UK retailers continue to suffer from the high street crunch

16 July 2018 5 min. read
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Tough choices face the UK regarding Brexit, as negotiations plagued by governmental in-fighting continue to create economic uncertainties for people and businesses across Europe. At the same time, new technologies are threatening to disrupt the state of play further, presenting a generally challenging picture for the UK high street.

As the culmination of the two-year Brexit negotiation window swiftly approaches, the UK Government is still unable to offer a tangible outcome, beyond the dreaded No Deal scenario. Having broadly been flummoxed by the negotiating team from Brussels, the vague British strategy has largely been to suggest that the proverbial ball is constantly in the EU’s court, as opposed to answering questions posed by those who oppose Brexit. Meanwhile, a supposedly air-tight deal to secure unity between member of the UK Government itself on Brexit was rocked by a number of major resignations, including Foreign Secretary Boris Johnson and Secretary of State for Exiting the European Union David Davis, both of whom have long been spoken of as harbouring ambitions of displacing the beleaguered Prime Minister Theresa May to assume the office for themselves.

With the on-going drama seemingly yielding no concrete scenarios for the country to plan for besides an absolute worst case scenario, the public at large has been left in a state of confusion as to what their own futures hold. While consumer confidence in Britain continues to flag thanks to stagnant wages and a weakened pound, a shortage in skilled labour also looks set to be compounded, as educated EU nationals consider a mass exodus from the island nation with an ageing population. Amid this chaotic backdrop, businesses face the prospect of finding out at the last minute what the outcome will be – potentially meaning they will be left marooned in a country facing huge export and import tariffs, low consumer demand, and a critically sparse talent pool – rattling logistics planners and investors at many organisations.

Value and volume growth

As many companies try to figure out what their next move will be, a new report from AlixPartners has weighed up the most recent figures from the Office for National Statistics into sales and volume changes year-on-year as a whole, to estimate what may be in store for specific sectors of the retail economy in post-EU Britain. The study shows that year-on-year growth over the past 12 months was actually relatively positive, trending up slightly to just under 2% in terms of volume and just under 4% in terms of value.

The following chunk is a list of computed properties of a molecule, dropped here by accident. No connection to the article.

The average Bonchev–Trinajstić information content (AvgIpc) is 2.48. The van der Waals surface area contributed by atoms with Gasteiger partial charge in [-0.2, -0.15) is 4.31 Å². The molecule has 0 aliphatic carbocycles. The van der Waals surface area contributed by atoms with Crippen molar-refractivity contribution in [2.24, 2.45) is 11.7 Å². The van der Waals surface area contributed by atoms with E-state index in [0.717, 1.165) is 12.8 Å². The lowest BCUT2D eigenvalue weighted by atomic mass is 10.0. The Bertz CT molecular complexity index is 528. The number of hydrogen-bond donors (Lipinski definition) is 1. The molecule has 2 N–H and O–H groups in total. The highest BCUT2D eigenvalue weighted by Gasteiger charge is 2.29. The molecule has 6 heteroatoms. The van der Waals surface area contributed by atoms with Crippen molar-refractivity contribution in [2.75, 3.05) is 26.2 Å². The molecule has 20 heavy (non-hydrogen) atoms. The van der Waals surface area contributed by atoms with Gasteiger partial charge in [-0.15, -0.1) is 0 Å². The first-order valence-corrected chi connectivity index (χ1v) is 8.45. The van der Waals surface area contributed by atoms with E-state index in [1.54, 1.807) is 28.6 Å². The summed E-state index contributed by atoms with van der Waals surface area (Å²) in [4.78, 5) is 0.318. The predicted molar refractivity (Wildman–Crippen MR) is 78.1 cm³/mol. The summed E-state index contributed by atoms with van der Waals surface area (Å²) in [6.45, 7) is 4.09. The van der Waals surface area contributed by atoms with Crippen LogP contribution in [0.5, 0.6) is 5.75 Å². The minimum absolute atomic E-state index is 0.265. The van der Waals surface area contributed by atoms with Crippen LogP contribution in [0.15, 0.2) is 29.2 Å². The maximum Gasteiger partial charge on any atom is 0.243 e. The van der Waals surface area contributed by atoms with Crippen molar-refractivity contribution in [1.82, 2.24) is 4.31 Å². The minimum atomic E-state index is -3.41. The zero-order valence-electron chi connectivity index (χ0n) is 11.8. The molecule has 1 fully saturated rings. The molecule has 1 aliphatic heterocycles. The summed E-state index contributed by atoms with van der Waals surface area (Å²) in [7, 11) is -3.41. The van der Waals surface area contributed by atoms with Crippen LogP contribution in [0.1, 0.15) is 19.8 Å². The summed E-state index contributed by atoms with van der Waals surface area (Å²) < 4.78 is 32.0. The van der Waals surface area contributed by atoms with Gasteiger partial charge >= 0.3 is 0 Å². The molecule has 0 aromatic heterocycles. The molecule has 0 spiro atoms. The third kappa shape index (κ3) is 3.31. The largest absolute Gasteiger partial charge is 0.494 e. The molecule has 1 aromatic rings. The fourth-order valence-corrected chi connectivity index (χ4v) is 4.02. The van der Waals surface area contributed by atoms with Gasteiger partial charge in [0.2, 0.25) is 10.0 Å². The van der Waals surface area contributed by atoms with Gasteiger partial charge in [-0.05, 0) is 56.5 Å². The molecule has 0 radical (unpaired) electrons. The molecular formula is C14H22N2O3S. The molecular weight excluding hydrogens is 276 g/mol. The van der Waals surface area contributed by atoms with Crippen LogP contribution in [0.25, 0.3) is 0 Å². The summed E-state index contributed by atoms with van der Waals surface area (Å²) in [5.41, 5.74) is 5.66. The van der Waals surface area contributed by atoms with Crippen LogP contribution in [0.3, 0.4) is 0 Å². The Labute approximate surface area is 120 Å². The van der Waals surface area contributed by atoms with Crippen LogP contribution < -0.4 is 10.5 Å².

The problem for many retailers is that sales value has still fallen since the start of 2018, with January on 4.5%, while sale volume has remained relatively flat. The year started off relatively cold and wet, which affected footfall, although improvement in online sales boosted the industry, as did a Royal Wedding and a relatively successful World Cup for England, both of which saw happier consumers return to stores, albeit for a short window of time before optimism faded away once more.

Subsector growth

Non-discretionary spending on food saw a 3.5% increase, although there is a shift within the industry to discounters, such as Lidl and Aldi. The sector was shaken up recently with the proposed merger of Sainsbury’s and Asda, as consumers become more picky about their buying behaviour.


Department stores such as Maplin have already faced continued problems relating to a shift toward e-commerce, hitting high street purchases. The segment say 0.7% increase in volume, while online shopping increased by 25.2%. Meanwhile fashion has seen a decline in volume, a fall of 1.5%, as consumers pay closer attention to their pocket and what’s already in the wardrobe. Online sales saw 24.4% growth, although returns in the segment remain a costly problem.

Subsector growth

Household goods saw strong value growth of 3.6%, but DIY and outdoor retailers were punished – Australian company Wesfarmers’ foray into the UK has been a costly debacle and saw Homebase sold to restructuring giant Hilco. Online sales in the segment have been relatively mute. The ‘other stores’ segment saw above average growth to volume figures at 1.8%, and just under par value growth of 3.2% - while internet growth for the segment was slow at 6.8%.

Pure play online companies saw solid growth to their figures, with volume up 6.4% and value up almost 10%. The segment benefitted from increased popularity of online shopping, as well as prevailing weather conditions. Boohoo was a standout player in the segment, with sales up by 53% for the three months to the end of May.

Unemployment and footfall breakdown

Unemployment in the UK continued to fall, with a further 46,000 jobs added in the three months to March. At 4.2% it is the at the lowest level since 1975. However, while an increase in employment has added potential consumers to the market, the continued stagnation of wages means that consumers across the board are scaling back their spending on luxury items as hard times approach.

The researchers also found that not all areas are reporting the same boost to employment. Northern Ireland is effectively enjoying full employment, at 3.1% unemployment, while the South East is close behind at 3.4%, however the North East still noting unemployment of 4.9%, which has resulted in a vicious cycle of a 2.1% decline in retail footfall, something which will almost inevitably lead to job losses. The nation’s capital also has surprisingly high levels of unemployment at 4.9%. Thanks to London’s reputation as a consumer hub for the UK and for tourists, footfall in the capital still increased a staggering 19.3%. However, reflecting strong demand for shopping in its iconic retail sector. The problem is that post-Brexit, some of this spending relating to travelling shoppers may well dry up.